“New legislation will not only result in further legislation attempting to be implemented by an already strained authority and authorities but will also place unjustified regulatory burdens on an already stressed economy. Another important element that the Department of Environmental Affairs should focus on is local research rather than mostly relying on extrapolations from existing studies around the world. Although this is supported from an overall background perspective, the resources currently available to South Africa demand that perceived concerns are justified and substantiated by appropriate research prior to the development of a priority action plan to address these perceived challenges.”

Penfold then went on to describe the Responsible Care® Initiative, carried out by CAIA in South Africa and the current South African GHS Legislation.

GHS implementation in South Africa, SADC Countries and other African Countries

The SADC (Southern African Development Community) is a regional organisation consisting of 14 Member Countries, namely:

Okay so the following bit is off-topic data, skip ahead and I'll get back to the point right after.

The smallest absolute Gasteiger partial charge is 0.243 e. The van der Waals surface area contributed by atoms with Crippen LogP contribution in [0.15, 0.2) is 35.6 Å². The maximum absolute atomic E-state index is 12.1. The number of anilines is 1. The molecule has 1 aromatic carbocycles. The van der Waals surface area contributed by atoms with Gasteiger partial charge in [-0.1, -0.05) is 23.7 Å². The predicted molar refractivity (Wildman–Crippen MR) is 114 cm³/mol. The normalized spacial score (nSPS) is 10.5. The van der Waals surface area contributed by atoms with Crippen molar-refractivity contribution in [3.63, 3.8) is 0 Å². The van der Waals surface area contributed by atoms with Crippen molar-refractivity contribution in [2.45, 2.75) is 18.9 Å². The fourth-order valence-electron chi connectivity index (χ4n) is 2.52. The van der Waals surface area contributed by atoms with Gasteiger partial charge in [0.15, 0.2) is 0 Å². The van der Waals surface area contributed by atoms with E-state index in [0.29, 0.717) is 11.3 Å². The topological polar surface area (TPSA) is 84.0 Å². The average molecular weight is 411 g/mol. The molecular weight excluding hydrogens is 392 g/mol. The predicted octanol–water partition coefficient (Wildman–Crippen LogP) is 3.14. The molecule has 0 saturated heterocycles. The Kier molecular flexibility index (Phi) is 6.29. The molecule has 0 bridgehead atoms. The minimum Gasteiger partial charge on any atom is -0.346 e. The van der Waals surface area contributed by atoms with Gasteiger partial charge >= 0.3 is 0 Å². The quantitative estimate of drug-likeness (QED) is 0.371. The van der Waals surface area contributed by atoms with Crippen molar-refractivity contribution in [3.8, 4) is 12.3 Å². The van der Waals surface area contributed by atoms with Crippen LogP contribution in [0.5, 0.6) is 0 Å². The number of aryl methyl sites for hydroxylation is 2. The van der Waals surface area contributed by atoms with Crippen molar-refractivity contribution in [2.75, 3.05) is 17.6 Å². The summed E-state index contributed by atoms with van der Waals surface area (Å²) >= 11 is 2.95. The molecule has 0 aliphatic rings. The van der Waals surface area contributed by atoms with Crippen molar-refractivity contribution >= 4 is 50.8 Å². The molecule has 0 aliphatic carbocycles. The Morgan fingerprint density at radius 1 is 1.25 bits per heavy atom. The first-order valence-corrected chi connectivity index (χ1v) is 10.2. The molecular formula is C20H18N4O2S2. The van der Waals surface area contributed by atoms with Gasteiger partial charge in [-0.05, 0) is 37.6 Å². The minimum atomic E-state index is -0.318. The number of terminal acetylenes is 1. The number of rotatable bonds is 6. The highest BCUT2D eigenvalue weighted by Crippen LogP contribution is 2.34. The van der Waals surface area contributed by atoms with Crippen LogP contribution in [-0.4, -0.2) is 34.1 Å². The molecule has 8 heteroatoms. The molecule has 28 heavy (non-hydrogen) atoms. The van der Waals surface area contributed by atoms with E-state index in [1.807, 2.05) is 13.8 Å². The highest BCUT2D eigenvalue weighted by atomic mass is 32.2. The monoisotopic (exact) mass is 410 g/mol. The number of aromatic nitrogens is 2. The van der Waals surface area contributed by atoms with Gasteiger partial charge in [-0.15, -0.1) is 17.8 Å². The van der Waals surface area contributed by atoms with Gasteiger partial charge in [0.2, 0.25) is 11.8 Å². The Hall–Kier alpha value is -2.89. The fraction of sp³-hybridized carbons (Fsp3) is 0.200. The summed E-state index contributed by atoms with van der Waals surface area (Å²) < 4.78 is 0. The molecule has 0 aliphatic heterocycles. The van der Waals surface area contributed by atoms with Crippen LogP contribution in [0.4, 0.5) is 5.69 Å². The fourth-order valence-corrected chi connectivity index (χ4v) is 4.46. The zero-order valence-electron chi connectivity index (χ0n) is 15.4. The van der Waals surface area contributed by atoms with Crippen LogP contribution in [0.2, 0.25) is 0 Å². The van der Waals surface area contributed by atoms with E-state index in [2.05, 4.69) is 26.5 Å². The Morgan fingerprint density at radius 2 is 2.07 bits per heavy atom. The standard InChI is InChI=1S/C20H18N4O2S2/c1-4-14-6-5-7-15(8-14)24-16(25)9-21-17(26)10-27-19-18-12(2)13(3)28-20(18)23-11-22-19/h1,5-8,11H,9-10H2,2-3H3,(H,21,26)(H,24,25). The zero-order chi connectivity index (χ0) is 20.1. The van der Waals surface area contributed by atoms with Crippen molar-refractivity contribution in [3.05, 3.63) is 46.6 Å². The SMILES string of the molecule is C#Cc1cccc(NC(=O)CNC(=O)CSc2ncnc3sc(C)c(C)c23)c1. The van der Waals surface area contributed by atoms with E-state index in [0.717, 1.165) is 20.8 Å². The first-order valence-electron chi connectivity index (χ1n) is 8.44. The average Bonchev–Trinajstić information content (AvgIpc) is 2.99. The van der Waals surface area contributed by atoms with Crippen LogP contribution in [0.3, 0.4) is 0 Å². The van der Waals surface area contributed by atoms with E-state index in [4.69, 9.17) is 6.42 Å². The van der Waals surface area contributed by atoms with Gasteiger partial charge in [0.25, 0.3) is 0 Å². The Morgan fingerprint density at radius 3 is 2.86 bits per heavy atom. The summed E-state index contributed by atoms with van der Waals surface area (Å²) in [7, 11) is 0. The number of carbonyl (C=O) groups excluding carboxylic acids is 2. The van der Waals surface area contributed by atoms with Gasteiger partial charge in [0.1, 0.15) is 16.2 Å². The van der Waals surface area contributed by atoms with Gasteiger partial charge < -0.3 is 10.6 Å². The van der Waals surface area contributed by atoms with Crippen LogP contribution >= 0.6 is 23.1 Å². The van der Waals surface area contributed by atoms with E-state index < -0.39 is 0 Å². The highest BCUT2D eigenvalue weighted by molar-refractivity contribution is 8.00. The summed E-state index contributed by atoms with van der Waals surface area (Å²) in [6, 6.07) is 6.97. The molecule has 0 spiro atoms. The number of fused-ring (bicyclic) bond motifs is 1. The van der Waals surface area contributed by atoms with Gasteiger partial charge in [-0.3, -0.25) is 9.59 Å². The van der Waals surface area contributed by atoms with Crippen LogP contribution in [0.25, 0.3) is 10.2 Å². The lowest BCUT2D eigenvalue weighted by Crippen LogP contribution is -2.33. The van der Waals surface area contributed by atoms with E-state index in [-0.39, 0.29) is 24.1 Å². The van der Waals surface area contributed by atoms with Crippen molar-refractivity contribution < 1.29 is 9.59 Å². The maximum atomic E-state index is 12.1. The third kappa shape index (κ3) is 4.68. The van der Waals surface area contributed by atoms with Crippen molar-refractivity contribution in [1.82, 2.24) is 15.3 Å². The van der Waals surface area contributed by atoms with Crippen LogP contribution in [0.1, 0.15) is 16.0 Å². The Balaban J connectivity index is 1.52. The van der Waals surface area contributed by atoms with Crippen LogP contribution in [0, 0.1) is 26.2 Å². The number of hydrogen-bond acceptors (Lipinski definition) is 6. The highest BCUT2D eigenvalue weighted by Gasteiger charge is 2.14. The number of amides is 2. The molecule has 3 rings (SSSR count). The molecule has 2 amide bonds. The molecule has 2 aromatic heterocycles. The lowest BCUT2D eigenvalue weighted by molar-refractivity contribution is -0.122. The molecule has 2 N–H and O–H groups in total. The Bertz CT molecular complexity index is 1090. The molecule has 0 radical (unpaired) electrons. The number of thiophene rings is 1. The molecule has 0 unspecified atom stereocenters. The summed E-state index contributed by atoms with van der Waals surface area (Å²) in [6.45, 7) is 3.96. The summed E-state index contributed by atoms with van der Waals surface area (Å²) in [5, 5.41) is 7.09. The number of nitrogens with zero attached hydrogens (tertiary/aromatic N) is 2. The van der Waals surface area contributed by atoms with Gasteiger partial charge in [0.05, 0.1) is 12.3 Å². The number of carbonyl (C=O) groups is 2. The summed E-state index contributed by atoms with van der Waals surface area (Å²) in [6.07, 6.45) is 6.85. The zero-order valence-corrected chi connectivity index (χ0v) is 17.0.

• Angola
  • Botswana
  • Congo (DR)
  • Lesotho
  • Malawi
  • Mauritius
  • Mozambique
  • Namibia
  • Seychelles*
  • South Africa
  • Swaziland
  • Tanzania
  • Zambia
  • Zimbabwe

*The Seychelles is still in the process of ratifying the SADC Treaty.

SADC Countries that agreed to implement the SADC GHS Policy by 2020, but with no implementation plans, include:

  • Angola
  • Lesotho
  • Malawi
  • Mozambique
  • Namibia
  • Seychelles
  • Swaziland
  • Tanzania
  • Zimbabwe

The following SADC countries agreed with SADC’s intention to implement GHS by 2020 at the latest, as communicated to UN SCE GHS in 2013:

  • Botswana - has mandated itself to have completed and started the implementation of the regulatory law by August 2017, three years before the agreed deadline.
  • DRC - a GHS Planning and Inception Workshop was held in January 2014, but the development of a National GHS implementation strategy is still on-going.
  • Madagascar - held its National Strategic Approach to International Chemicals Management (SAICM) Planning and Inception Workshop from 22 to 23 May 2012 with the participation of UNITAR, which will include supporting GHS capacity building.